As a user in the EEA, your approval is needed on a few things. To provide a better website experience, hubpages.com uses cookies (and other similar technologies) and may collect, process, and share personal data. Please choose which areas of our service you consent to our doing so.

    For more information on managing or withdrawing consents and how we handle data, visit our Privacy Policy at: https://maven.io/company/pages/privacy

    Show Details
    Necessary
    HubPages Device IDThis is used to identify particular browsers or devices when the access the service, and is used for security reasons.
    LoginThis is necessary to sign in to the HubPages Service.
    Google RecaptchaThis is used to prevent bots and spam. (Privacy Policy)
    AkismetThis is used to detect comment spam. (Privacy Policy)
    HubPages Google AnalyticsThis is used to provide data on traffic to our website, all personally identifyable data is anonymized. (Privacy Policy)
    HubPages Traffic PixelThis is used to collect data on traffic to articles and other pages on our site. Unless you are signed in to a HubPages account, all personally identifiable information is anonymized.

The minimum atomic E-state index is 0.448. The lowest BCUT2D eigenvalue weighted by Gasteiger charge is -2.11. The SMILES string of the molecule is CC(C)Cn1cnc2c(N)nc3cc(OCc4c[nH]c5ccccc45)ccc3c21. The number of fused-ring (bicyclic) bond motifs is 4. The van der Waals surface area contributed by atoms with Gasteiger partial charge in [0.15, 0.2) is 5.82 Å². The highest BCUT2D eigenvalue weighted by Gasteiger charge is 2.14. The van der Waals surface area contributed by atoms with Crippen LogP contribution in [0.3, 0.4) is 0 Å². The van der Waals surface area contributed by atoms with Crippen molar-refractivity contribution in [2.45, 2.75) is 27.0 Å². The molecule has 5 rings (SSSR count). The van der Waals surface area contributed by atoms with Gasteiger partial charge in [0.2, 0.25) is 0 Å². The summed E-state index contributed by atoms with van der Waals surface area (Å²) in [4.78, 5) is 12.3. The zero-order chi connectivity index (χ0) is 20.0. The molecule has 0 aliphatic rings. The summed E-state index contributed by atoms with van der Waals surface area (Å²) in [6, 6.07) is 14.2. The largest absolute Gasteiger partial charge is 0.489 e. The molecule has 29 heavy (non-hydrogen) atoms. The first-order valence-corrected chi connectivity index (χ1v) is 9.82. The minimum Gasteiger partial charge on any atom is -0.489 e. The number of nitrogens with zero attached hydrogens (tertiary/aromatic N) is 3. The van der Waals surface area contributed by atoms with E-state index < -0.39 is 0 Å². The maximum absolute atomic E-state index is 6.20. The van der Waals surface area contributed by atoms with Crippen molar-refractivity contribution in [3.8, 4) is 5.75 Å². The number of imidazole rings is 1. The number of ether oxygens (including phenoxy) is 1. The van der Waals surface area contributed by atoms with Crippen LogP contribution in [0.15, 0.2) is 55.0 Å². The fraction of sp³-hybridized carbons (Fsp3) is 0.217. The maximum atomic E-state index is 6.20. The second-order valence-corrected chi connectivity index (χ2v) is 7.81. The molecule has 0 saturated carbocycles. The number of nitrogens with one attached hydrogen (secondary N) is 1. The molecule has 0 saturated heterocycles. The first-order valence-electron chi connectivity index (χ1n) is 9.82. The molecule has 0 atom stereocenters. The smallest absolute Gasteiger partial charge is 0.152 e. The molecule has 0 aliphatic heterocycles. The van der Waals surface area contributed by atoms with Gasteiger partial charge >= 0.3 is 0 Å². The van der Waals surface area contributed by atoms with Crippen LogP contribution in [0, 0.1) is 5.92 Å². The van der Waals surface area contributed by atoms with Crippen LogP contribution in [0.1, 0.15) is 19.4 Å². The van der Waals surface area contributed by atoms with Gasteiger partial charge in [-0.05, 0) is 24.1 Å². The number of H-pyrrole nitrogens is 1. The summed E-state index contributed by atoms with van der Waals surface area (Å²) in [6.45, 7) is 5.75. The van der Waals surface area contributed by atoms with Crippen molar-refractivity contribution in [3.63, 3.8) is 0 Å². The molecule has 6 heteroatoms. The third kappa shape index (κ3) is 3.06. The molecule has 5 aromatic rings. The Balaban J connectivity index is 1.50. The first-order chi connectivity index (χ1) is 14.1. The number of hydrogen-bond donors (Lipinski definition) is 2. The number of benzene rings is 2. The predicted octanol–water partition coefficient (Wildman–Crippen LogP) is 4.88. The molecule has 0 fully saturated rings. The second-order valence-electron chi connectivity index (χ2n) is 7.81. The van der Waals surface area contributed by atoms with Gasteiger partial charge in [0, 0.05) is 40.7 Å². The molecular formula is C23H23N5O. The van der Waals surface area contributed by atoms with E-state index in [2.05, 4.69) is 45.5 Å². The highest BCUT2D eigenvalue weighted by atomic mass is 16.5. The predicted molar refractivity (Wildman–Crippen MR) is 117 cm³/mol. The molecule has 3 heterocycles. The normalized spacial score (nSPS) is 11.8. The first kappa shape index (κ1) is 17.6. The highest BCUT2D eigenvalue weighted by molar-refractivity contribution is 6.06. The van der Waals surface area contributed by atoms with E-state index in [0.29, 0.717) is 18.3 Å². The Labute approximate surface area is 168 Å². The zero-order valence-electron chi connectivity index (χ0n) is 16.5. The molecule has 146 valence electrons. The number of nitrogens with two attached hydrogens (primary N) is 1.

Amazon Web ServicesThis is a cloud services platform that we used to host our service. (Privacy Policy)
    CloudflareThis is a cloud CDN service that we use to efficiently deliver files required for our service to operate such as javascript, cascading style sheets, images, and videos. (Privacy Policy)
    Google Hosted LibrariesJavascript software libraries such as jQuery are loaded at endpoints on the googleapis.com or gstatic.com domains, for performance and efficiency reasons. (Privacy Policy)